Peering into my heavily lined face with his one good eye, trying to remember the fresh-faced 'La Miss' he'd first met all those years before, Simon smiled politely at the peculiar old Englishwoman before him. I allowed myself a shrug of pride, nodding my acceptance of the accolade, albeit nearly sixty years late. I would add it to my other medals, eleven in all, including the most treasured the Croix de Guerre with star with which I was decorated in front of the entire brigade in Cairo, and the Médaille Militaire, presented to me on that heart-wrenching day in Paris.
Holding this latest award in my fingers, I studied the ornate green-and-white silk ribbon and thought of poor Nicholas, who had longed for it so badly but never received it. I thought, too, of my father, the indomitable Captain Francis Travers, awarded his medal after the First World War. He and I were probably the only father and daughter in the history of France to have both received the Légion d'honneur, and yet we were both English.
At the small reception held for me afterwards in the dining room of the sheltered home where I live, my fellow legionnaires men I hadn't seen for several decades shuffled shyly over to where I sat with my family, to offer their congratulations. There had never been a better time for teary-eyed reminiscences and yet none was forthcoming. There were few words to express what we felt. Watched by my curious fellow inmates the old French ladies with whom I slowly decay we must have made a strange spectacle. Stooped with arthritis and the pain of memory, each one of us still burned with the pride of having belonged to the 13th Demi-Brigade, Légion Etrangère.
We had all been there together, in Bir Hakeim. These men knew what it had been like, half-starved and parched and yet determined not to surrender. They knew of the role I had played, and why.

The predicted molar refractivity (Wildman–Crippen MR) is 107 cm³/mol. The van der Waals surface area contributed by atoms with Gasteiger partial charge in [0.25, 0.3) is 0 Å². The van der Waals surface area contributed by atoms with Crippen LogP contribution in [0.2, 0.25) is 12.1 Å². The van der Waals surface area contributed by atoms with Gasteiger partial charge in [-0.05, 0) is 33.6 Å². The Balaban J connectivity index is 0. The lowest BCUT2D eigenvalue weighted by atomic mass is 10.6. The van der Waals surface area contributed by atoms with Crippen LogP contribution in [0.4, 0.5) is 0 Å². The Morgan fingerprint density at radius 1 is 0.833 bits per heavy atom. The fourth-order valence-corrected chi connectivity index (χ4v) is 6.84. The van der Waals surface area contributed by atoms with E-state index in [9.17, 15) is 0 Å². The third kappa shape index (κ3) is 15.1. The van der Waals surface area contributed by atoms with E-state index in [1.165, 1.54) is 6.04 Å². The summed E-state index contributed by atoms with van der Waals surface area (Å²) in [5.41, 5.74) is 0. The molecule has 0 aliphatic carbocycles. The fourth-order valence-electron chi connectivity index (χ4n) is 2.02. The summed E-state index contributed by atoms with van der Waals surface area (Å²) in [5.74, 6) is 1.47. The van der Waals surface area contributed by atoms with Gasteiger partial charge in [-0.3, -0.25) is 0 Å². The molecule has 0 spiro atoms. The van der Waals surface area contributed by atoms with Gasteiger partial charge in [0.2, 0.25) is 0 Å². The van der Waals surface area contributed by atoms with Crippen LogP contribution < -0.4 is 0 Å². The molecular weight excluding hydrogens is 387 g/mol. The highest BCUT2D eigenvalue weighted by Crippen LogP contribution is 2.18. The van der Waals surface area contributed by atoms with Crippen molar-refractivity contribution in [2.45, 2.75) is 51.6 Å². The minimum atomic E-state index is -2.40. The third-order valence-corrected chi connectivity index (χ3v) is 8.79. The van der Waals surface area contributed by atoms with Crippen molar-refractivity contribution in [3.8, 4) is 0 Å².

It was only when everyone had gone and I was left alone with my medals, that the others came - those who wanted to know. They are here now, asking me to tell them my story, tell them what it was really like. Their faces are young and fresh and untainted by death and war. They are dipping into my well of memories, before it dries...
Copyright © 2000 by Ted Demers and Rick Filon
Table of Contents
|1||A Well of Memories||3|
|2||Lonely are the Brave||7|
|3||Dreams of Freedom||16|
|4||The Wicked Lady||23|
|5||Lady in Waiting||36|
|8||The Finger of Fate||82|
|9||Days of Wine and Roses||99|
|10||Into the Cauldron||128|
|11||A Pyrrhic Victory||152|
|13||The Blood of Our Hearts||193|
|14||The Smell of Victory||224|
|15||A Page Turned||250|
|16||Drawing to a Close||272|
Most Helpful Customer Reviews
This is a wonderfully written account of a truly orginal woman. Susan Travers's account of her actions with the Free French forces during WWII is not only a compeling story but also a valuble addition to the history of that greatest of conflicts. I would recommend this book to anyone who is interested in the history of the Free French or who just wants to read a face paced, informative, exciting tale of one woman's determination to live life on her own terms